Recently, Britain's Labor
Prime Minister Tony Blair ordered Prince Charles to shut down his royal
Web site. The prince refused point blank the prime minister's command.
is speaking out about Monsanto's international PR and lobbying blitzkrieg
on behalf of GM (genetically modified crops)--called
GE in the U.S. (genetically
engineered crops). He wants to encourage lively debate.
is making $1.5 billion a year from bovine growth hormone, rBGH, according
to Alexander Cockburn of the Nation, who says "the haul from Monsanto's
Round-Up Ready soybeans, potatos and corn and its terminator seeds could
be tens of billions more." The European Union has been opposed
to allowing these products into its markets, but with recent arm wringing
from U.S. politiicians such as President Clinton and V.P. Gore, the
E.U. has relented.
chided the prince's "cosmic holism and organic communitarianism"
but that is another way of saying the prince may be seeing the big picture.
Those qualities win him the Dendrite Forest Award for
The Prince of Wales asks: Is genetically modified food an innovation
we can do without?
A selection of your email responses appears below.
Elizabeth Cullen, of Ireland, said:
Thank you for the opportunity to send you the opinion of Irish Doctors
Environmental Association on genetically engineered food. As doctors
we are deeply concerned about the rapid and uncontrolled introduction
of genetically manipulated foods into the food chain through both animal
feeds and human food. While there are growing indications that environmental
effects like horizontal gene-transfer and antibiotic resistance (that
were ruled out by government and industry scientists) are wide-spread,
no ill effects on humans have been found to date. This is not surprising,
since mixed and unlabelled food makes epidemiological assessment extremely
difficult, if not impossible. GM foods are introduced on the strength
of assumed equivalence, i.e. a GM tomato with a fish-gene is still called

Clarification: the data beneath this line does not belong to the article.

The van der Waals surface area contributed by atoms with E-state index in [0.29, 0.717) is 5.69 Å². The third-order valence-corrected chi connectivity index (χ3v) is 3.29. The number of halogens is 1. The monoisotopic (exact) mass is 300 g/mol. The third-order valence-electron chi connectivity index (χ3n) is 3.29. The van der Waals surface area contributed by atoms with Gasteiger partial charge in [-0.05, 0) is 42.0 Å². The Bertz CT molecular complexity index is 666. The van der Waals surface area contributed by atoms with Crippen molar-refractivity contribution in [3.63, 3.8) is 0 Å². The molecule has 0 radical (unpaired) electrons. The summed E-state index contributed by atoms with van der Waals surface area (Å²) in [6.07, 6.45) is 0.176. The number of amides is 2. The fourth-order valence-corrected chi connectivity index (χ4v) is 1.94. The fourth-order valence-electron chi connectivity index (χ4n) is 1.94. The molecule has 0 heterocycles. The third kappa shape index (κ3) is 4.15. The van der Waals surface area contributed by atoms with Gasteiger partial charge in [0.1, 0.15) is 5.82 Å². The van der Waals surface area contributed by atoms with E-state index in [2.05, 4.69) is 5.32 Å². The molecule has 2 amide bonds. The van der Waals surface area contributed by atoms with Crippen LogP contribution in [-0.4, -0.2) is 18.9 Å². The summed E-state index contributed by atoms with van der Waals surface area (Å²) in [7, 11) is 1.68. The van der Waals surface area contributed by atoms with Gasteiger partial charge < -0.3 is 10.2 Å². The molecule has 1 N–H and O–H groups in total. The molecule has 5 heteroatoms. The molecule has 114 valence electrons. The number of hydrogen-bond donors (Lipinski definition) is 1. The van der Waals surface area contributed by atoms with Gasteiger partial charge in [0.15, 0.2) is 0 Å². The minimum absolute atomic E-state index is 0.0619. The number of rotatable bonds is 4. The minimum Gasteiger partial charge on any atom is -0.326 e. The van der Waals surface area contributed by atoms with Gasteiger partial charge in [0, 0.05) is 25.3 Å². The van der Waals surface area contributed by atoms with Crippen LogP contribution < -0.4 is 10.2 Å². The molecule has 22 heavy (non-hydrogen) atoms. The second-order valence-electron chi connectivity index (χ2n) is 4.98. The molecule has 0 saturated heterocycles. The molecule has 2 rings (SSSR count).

a tomato, which is probably true as far as language goes, but nonetheless
untrue because this tomato contains substances not normally found in
tomatoes. Never in history have free people been fed foods that were
entirely untested for safety. This is an illegitimate mass experiment
on people who are not informed, have not given consent. Until stringent
experiments to the standard of trials for new drugs have proven the
safety of GM foods in humans it is irresponsible to call them safe,
and it is certainly not scientific. Until long-term safety studies have
proven the safety of these substances for humans and the environment,
we call for:
1. A moratorium on GM - organisms in farming.
2. A ban of GM foods for human and animal consumption.
3. An immediate introduction of labelling for all GM products.
4. A government policy that calls for these restrictions internationally.
I wish you every success with your work.
John Mason, of Barnsley, South Yorks, UK, said:
As a biologist I find myself in total agreement with HRH on the
subject of GMFs. At the moment the dangers or otherwise of GMFs on individual
health is a red herring to distract from the wider environmental issues,
so clearly highlighted by HRH. At a time when only about three GMFs
are commercially available, the issue of safety to the consumer is similarly
distracting from the fact that each new GMF introduced will present
a new situation with potential and unknown dangers. It will always be
impossible to say that the next GMF is safe, simply because current
ones may be.
Margaret Crick, of Oxfordshire, UK, said:
I agree with all the Prince of Wales' comments. In addition, I strongly
object to having GM foods forced on me, particularly in relation to
soya products, which I often buy as milk, desserts or beans, and which
are in so many processed foods. It seems impossible to ensure that one
is buying non-GM soya, even when it is labelled as organic. Why can't
the supermarkets and food manufacturers use their prodigious powers
to persuade the soya producers to separate GM and non-GM soya? There
is very little information about GM on labels, despite what has been
promised. The whole idea of genetically modified food is frightening,
and you simply cannot choose not to eat it.
Jonathan Brown, of London, UK, said:
What is the `problem' that GM technology seeks to solve? Adding to the
nutritional content of tomatoes won't help people who don't eat fresh
food anyway, a longer shelf-life only encourages longer food miles.
Any proposed GM product should be treated as what it is, a new pharmaceutical
product, and meet the most stringent standards. Allowing GM companies
to proceed will put yet more financial power in a few private hands,
and lead to a further industrialisation of our countryside. The losers
will first be our wildlife and our soils, next our farmers' freedom
to choose, and ultimately the health of all of us.
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